Patients should be instructed to work with their HCP’s office and pharmacy to initiate prescription refills at least one week before they anticipate running out of medications for 30-day prescriptions and at least two weeks in advance for 90-day prescriptions. While not always possible under payer practices, where feasible and warranted by individual patient situations, HCPs may wish to consider writing 90-day rather than 30-day supplies of medications to ensure that patients have a sufficient quantity of medications on hand.
In a reminder of usual best practice, providers should encourage patients to work with their pharmacists to synchronize prescription refills of all medications, not just antiseizure medications. In addition, patients should be advised to discuss home delivery options with their pharmacy. These measures can minimize public exposure, in the event that public health authorities limit travel or public activities. Epilepsy centers and HCPs should also consider readiness for utilizing remote care options, if possible; i.e., telephone, telehealth, and electronic health record (EHR) messaging.
Viral illnesses may be a trigger for seizures for some, and patients should have an up-to-date plan for managing breakthrough seizures. If medications are involved in this plan, patients should ensure that they have a supply of these medications on hand, with expiration dates at least six months away.
Health professionals may wish to monitor drug shortages via the FDA Drug Shortages web page or the American Society of Health-System Pharmacists (ASHP) drug shortage tracking system which can now be integrated into EHR systems.
Additional advice for patients with epilepsy and their families is provided on the Epilepsy Foundation web page, Concerns about Coronavirus. AES will continue to monitor the impact on its members and their patients of the COVID-19 situation and will update information and guidance as needed.”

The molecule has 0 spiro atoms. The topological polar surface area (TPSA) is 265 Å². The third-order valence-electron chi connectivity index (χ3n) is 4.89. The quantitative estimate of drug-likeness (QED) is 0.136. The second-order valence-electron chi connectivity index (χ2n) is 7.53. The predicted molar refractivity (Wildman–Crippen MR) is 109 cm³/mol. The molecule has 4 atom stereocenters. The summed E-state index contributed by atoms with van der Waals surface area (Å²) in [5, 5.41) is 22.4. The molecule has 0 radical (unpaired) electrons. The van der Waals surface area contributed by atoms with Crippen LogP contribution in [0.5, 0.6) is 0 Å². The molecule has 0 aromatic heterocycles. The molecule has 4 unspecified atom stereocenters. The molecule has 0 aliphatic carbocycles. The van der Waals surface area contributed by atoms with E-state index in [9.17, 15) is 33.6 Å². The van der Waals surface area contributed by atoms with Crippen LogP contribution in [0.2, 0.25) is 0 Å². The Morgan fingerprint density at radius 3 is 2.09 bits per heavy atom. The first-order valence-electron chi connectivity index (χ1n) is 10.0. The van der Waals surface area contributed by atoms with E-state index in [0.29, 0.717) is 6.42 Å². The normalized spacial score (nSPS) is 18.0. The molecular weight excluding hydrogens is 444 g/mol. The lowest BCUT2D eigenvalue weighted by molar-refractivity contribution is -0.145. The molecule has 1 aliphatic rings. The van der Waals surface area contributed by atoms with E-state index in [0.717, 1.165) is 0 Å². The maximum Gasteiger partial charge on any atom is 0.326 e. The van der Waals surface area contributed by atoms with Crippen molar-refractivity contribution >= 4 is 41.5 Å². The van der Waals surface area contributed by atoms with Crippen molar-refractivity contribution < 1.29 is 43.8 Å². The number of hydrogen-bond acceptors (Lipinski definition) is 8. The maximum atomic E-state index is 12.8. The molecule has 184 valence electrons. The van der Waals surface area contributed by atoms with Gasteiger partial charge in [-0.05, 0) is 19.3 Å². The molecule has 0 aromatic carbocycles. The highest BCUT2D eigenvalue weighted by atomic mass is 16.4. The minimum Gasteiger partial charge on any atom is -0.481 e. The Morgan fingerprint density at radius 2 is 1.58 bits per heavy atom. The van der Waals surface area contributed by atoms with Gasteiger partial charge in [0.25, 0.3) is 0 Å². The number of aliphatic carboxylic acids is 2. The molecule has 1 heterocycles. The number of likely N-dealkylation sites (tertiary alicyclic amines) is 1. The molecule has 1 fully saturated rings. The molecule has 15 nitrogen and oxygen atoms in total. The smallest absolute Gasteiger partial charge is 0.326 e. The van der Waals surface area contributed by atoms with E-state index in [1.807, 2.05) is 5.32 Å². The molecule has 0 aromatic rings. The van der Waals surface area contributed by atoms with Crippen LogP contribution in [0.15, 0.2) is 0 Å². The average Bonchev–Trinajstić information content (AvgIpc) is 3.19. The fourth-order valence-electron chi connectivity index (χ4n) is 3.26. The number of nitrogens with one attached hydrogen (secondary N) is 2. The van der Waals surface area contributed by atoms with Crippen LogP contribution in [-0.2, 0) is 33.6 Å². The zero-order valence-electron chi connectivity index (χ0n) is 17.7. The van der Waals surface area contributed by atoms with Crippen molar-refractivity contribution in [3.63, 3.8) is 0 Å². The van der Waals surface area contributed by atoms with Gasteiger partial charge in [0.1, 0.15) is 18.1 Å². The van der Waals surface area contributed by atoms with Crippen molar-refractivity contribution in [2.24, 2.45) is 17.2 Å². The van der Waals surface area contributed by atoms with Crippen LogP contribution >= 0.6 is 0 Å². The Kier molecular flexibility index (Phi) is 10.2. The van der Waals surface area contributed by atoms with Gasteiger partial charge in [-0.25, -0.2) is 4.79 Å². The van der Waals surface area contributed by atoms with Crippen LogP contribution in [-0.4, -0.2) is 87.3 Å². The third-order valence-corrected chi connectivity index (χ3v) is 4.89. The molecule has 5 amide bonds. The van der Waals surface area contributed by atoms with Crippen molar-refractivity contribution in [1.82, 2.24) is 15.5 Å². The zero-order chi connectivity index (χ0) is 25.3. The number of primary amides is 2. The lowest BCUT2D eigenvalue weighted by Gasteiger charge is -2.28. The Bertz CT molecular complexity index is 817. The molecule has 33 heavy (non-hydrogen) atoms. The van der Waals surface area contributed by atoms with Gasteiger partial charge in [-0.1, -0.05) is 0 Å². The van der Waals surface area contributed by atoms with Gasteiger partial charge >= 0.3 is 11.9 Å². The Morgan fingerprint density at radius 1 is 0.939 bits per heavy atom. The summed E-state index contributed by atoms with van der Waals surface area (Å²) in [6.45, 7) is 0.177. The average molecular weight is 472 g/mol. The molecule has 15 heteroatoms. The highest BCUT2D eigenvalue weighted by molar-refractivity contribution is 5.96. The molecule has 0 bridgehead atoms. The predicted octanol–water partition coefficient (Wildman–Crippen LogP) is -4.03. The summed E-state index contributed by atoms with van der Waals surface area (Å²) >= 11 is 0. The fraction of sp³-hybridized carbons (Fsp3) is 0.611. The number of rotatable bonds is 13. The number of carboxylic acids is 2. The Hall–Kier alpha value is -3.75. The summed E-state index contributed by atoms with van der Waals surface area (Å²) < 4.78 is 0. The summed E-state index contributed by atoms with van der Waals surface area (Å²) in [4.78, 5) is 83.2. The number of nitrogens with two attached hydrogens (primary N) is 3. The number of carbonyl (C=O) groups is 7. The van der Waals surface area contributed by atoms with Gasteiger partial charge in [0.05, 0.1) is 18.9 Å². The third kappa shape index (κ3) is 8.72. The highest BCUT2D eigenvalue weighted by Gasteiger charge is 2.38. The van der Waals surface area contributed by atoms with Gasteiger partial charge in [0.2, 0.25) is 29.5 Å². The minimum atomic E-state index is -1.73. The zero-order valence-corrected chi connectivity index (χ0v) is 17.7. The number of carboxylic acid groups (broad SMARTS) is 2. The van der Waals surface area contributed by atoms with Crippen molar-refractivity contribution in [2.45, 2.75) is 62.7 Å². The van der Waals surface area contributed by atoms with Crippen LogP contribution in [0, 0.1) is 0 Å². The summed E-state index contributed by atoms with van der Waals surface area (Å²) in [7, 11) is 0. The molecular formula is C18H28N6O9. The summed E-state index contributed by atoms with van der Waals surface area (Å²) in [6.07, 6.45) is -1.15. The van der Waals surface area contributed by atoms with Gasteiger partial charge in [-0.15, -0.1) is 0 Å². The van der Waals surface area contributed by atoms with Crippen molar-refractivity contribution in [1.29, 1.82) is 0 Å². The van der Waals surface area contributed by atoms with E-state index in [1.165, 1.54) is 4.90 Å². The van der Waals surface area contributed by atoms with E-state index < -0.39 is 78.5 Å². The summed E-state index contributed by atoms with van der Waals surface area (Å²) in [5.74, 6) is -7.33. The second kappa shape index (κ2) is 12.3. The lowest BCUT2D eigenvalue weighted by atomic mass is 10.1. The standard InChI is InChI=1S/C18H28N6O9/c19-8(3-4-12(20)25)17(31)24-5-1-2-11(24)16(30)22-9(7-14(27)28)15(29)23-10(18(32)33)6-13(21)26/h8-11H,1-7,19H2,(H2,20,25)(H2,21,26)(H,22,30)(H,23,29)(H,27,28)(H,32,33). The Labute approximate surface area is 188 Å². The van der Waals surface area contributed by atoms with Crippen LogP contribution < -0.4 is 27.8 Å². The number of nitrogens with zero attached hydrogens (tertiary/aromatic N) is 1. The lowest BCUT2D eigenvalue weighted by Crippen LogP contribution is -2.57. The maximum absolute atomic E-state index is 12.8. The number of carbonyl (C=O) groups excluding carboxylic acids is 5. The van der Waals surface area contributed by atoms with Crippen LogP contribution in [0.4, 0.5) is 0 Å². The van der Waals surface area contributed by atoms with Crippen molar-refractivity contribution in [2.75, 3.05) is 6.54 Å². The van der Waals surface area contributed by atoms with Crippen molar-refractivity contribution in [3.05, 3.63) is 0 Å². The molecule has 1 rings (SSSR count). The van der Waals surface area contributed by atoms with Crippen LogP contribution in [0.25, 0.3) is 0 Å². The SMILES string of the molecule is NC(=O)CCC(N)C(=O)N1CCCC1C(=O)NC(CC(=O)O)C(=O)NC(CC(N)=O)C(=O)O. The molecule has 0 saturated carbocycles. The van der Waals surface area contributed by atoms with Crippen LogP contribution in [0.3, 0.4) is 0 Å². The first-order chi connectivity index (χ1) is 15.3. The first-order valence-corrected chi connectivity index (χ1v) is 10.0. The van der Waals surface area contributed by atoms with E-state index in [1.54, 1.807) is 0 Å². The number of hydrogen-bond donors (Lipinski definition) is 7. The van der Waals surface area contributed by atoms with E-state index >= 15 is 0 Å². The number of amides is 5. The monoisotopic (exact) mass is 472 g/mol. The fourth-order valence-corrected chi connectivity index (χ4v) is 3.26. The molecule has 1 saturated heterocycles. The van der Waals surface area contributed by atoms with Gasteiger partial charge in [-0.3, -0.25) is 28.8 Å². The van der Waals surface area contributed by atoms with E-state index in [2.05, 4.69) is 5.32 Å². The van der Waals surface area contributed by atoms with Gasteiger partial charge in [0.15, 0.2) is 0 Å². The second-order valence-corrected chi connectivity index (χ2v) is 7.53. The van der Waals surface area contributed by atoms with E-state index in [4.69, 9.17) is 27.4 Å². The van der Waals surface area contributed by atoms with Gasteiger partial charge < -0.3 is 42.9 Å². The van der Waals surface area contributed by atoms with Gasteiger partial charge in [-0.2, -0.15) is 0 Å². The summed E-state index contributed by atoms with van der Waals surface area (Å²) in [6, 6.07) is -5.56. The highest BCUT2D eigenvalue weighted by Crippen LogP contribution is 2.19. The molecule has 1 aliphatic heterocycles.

We know this is a stressful time for everyone and we hope that you and your family stay healthy.
MWS Community Advisory Board Established. Members Selected.
The MWS Foundation recently established our first Community Advisory Board (CAB). The idea behind the CAB is to put in place a more efficient process to gain input from the MWS community. We have selected 14 members (10 U.S. and 4 International) from the MWS community to begin serving a 2-year term. These CAB members will be asked to provide input/ideas/suggestions to the MWS Foundation thru participation in conference calls, email communications/surveys and individual one-on-one phone calls with Foundation Board Members. In order to do this, they will interact with their own networks within the MWS community to share information and gain feedback/input that can be shared with the MWS Foundation.
- Laura J Windsor – Clinton/Suitland, Maryland, USA
- Mallorie Brown – Westford, Massachusetts, USA
- Amanda Rice – Ammon, Idaho USA
- Jodie Hughes – San Pedro, CA, USA
- Erin Hawthorne – Long Beach, MS, USA
- Carrie Avila-Mooney – Renton, Washington, USA
- Dann Hauser – Medford, Oregon, USA
- Barb Andrews – Norwalk, Ohio, USA
- Jennifer Farrell – Chicopee, Massachusetts, USA.
- Kim Jachim-Mellenthin – Palos Park, Illinois, USA
- Carolina Foresti – Toronto, Ontario, Canada
- Shelley Clarke – New Zealand
- Sherran Mitchell – Myrtleford, Victoria, Australia.
- Rui Negrão – Lisbon, Portugal
Please join us in congratulating them and thanking them for supporting the MWS Foundation and helping us to better meet the needs of our MWS family.
The MWSF board has decided not to delay the inevitable. The 2020 International Conference is officially cancelled. As upsetting as this is, we feel that we must act now to allow everyone to move ahead with the necessary cancellation of travel plans, etc. Registrations will be refunded as soon as possible. Please bear with us as we work to develop a new date for our conference. For those of you who have booked travel, we will be working to come up with an official cancellation notice that may help when you contact your airline. Please email me at email@example.com
Mowat-Wilson Syndrome Foundation